Just add the links and film your existing movie in super slow motion. I have no idea how to do it. I hope you have started a whole new fashion in printed music.

  19. Thank you for a brilliant analysis, sir. Your color codes provided an excellent guide to remarkable ability of Mozart to weave them into this amazing finale without sounding scholarly. That of course is magic. There are a few questions asked by unexpected entrances in unusual entrances in remote keys. Mozart makes the question mark then sound logical with wit, nobility, humanity and a sense of joy, exuberance to launch the human spirit.
    Thank you, sir, for adding to our love of Jupiter Symphony.

  20. Major differences in mozart fugues and Bach's. In name only. There is the gallant. Style here that Bach might have found foreign

  21. Mozart is much more Melodic than Bach.
    Bach is Architectural Mathematically.
    Mozart is Architectural Melodically.
    Much prefer Mozart.

  22. Orchestras in the late 18th century were much smaller, more like a chamber ensemble. Hearing this played by a modern orchestra makes the intricate counterpoint IMO harder to hear. One should really listen to the "Jupiter" played on period instruments, where the themes really "pop" instead of becoming muddled.

  23. Hello, Richard Atkinson- we at the Community-Fusion Network are holding a competition for the greatest string quartet from any living composer in the world we can find, and the Ensemble Odeon will play it in live concert.

    I understand this is a bit abrupt, but would Richard Atkinson like to be the 5th judge of the "CFN International Composition Competition: String Quartets" as an obvious expert on counterpoint? We'd love to have you!!😊😊

  24. Mozart was more talented than Bach. Mozart started writing fugues at 12. Bach didn't even write his first composition at 20.
    MOZART'S FUGUES (number inside brackets indicate the age he wrote them)

    Missa solemnis in C minor "Waisenhausmesse" KV 139 Gloria (12):

    Missa solemnis in C minor "Waisenhausmesse" KV 139 Credo (12):

    Mass in C major "Dominicus Messe" K66 Gloria (13):

    Mass in C major "Dominicus Messe" K66 Credo (13):

    Miserere in A minor, [4-part contrapuntal study] K.85 (14)

    KV125 – Pignus Futuræ Gloriæ (16):

    Missa in honorem Sanctissimae Trinitatis in C major KV 167 Gloria (17):

    Missa in honorem Sanctissimae Trinitatis in C major KV 167 Credo (17):

    Missa in honorem Sanctissimae Trinitatis in C major KV 167 Agnus Dei* (17):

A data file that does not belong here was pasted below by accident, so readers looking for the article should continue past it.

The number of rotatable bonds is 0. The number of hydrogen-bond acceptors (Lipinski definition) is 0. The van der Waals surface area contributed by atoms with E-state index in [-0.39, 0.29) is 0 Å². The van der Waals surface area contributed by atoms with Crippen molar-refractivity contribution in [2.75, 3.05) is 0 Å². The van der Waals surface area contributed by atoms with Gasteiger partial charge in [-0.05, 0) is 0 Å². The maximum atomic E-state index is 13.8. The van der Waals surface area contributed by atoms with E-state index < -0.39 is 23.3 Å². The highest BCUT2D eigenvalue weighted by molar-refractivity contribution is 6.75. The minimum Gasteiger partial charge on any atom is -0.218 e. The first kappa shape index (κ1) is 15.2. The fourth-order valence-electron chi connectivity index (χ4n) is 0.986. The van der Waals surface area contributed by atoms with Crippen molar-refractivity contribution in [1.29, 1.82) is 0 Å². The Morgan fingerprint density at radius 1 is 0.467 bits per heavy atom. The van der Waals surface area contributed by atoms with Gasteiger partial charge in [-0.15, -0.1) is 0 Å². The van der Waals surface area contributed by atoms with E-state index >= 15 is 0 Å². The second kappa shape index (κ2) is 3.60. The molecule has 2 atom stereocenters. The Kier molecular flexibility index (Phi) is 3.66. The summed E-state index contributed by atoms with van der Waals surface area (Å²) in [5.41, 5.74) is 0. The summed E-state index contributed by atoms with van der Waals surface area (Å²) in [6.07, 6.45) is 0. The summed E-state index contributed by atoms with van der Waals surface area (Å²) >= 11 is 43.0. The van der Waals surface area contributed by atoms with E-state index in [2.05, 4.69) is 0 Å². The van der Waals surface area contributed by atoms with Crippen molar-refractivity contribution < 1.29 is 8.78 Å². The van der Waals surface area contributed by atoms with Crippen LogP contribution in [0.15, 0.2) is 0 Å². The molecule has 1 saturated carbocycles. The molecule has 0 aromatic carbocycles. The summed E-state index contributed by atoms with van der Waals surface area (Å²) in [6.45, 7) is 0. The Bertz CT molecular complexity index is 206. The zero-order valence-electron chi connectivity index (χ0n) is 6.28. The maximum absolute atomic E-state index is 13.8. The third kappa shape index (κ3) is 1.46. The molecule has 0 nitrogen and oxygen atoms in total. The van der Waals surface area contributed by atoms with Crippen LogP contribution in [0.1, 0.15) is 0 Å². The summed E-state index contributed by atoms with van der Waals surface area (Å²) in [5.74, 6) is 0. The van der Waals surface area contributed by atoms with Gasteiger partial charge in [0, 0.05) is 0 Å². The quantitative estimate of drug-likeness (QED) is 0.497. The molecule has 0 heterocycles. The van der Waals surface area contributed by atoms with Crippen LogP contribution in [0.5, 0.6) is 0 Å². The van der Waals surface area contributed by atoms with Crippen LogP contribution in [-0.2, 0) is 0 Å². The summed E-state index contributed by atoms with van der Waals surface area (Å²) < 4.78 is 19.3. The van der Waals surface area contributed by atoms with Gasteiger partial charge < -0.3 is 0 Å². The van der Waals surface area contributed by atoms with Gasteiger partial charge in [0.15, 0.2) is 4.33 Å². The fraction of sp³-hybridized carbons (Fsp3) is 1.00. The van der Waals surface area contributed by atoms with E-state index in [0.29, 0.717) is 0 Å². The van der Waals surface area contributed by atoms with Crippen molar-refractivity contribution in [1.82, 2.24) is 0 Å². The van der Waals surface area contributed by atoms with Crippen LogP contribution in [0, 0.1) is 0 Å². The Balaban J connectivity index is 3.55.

String Quartet No. 8 in F major K. 168 (17):

    String Quartet No. 14 in D minor K. 173 (17):

    Litaniae de venerabili altaris sacramento K243 [double fugue] : VIII Pignus (19):

    Misericordias Domini in D minor K.222* (19):

    Missa Longa in C K262 Gloria (19):

    Missa Longa in C K262 Credo (19):

    Vesperae solennes de confessore in C, K.339 – 4. Laudate pueri Dominum (24):

    Missa solemnis in C, K.337 – 5. Benedictus (26):

    Praeludium and Fugue KV 394 (26):

    Suite in C K.399 – I. Overture K399 (26):

    Sonata for Keyboard and Violin No. 29 in A Major, K. 402: II. Fuga (26):
    Trio (Fuga a 3) in G Major, K. 443 (27):
    Fugue In G Minor KV 401 (27):

    Fugue In E Flat Major KV 153 (27):

    Fugue In G Minor KV 154 (27):
    Grosse Messe in C minor KV 427 Jesu Christe — Cum Sancto Spiritu [double fugue] (27):
    Grosse Messe in C minor KV 427 Sanctus — Osanna [double fugue] (27):
    Adagio and Fugue for String Orchestra in C Minor, K. 546 (32):

    Fantasia for mechanical organ in F minor K594 (34):
    Fantasia for mechanical organ in F minor K608 (35):
    Overture to Die Zauberflote K620:
    Der, welcher wandert diese StraBe voll Beschwerden (35):
    Requiem in D minor K626 Kyrie [arguably the greatest double choral fugue not written by Bach]
    Requiem in D minor K626 Domine Jesu (35):
    there's more

    + tons of classical counterpoint in string quartets, quintets, symphonies, concertos

    + tons of choral, vocal, instrumental canons and canonic minuets

    Magnificent Counterpoint in the Finale of Mozart's Jupiter Symphony:
    The Ingenious Fugal Finale of Mozart's G Major Quartet, K. 387:
    The Incredible Finale of Mozart's K. 590 Quartet in F Major:
    Invertible Counterpoint in the Finale of Mozart's D Major String Quintet, K. 593:
    Mozart: Canon for four voices, in C major, Anh. 191, K 562c:

    *Beethoven wrote his 9th symohony choral parts from studying these two choral works of Mozart

  25. Wonderful analysis; the contrapuntal climax in the coda is breath-taking. Mozart the symphonist went out with a bang. Lots of Bach study behind it.

  26. Listened to this gem for 45 years and never realized the 5 themes or the remarkable counterpoint between them. Thank you for an added great Mozart enlightenment!

  27. Thank you very, very much Richard! Up to now, this magnificent part was too complicated for me, because I didn't understand at all what was happening. This vid gives me much more understanding of the techniques Mozart used. I play clarinet in an amateur symphony orchestra in Deventer, the Netherlans, but I bet our conductor wouldn't dare to put this piece on our desks!

  28. One comparison is where six themes – some rhythmically amended – come together at a ting on a ‘triangle’ in the mastersingers overture by wagner.